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I've recently started using ZHS with oh-my-zsh script pack. It does excellent job except of weird ^W shortcut behavior.

For example if I have following command line and symbol ▮ denotes cursor position.

$ ./command_name --option1 value --option2=value ▮

Sequentially pressing ^W for several times I'd get following content in command prompts:

$ ./command_name --option1 value --option2=▮
$ ./command_name --option1 value --▮
$ ./command_name --option1 ▮
$ ./command_name --▮
$ ./command_▮
$ ./▮

What bugs me is that after third press cursor stops not after deleting --, but also eats value. I suspect that all symbols such as "_-" are considered as separators as spaces and zsh continues eating symbols until it deletes some non-separator chars, but I have no idea how to change this behavior.

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UPD: I've tried solutions from here, didn't help: stackoverflow.com/questions/444951/… – Nevkontakte Oct 2 '13 at 7:24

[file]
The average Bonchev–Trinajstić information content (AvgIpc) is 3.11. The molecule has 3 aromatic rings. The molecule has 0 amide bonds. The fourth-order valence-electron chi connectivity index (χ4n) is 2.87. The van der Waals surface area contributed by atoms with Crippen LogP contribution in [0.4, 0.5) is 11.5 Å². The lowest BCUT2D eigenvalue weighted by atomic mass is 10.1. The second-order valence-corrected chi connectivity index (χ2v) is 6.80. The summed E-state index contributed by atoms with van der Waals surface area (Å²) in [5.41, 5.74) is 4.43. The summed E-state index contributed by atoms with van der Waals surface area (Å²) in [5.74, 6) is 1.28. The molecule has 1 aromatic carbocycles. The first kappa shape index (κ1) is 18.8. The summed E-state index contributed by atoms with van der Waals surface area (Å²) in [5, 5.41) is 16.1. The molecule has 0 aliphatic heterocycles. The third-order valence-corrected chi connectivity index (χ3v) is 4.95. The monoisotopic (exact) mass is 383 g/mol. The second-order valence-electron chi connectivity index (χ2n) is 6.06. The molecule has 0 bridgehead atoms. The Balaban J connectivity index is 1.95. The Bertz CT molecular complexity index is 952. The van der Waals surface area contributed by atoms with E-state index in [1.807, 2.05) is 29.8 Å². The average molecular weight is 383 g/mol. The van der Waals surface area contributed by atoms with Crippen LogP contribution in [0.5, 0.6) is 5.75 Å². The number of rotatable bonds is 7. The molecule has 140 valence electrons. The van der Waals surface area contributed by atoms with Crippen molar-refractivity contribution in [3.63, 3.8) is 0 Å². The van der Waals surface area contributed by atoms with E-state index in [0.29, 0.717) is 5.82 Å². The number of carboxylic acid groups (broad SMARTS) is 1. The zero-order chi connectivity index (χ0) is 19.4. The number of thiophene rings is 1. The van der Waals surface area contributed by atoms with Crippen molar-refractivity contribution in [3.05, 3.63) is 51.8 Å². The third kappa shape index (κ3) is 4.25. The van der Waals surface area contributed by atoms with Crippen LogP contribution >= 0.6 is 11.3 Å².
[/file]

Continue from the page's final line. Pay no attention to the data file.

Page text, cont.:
What is echo $WORDCHARS? – slhck Oct 2 '13 at 11:37
    
Thanks for response. It's empty. – Nevkontakte Oct 2 '13 at 15:07
up vote 1 down vote accepted

In order to fix this (default) behavior you want to have Zsh use vi-style backward-kill-word.

Put this in your ~/.zshrc:

bindkey '^W' vi-backward-kill-word

Now, it will kill to the following positions:

$ ./command_name --option1 value --option2=▮
$ ./command_name --option1 value --option2▮
$ ./command_name --option1 value --▮
$ ./command_name --option1 value ▮
$ ./command_name --option1 ▮
$ ./command_name --▮
$ ./command_name ▮
$ ./▮
$ ▮
share|improve this answer
    
Worked like a charm, thanks! – Nevkontakte Oct 3 '13 at 8:08

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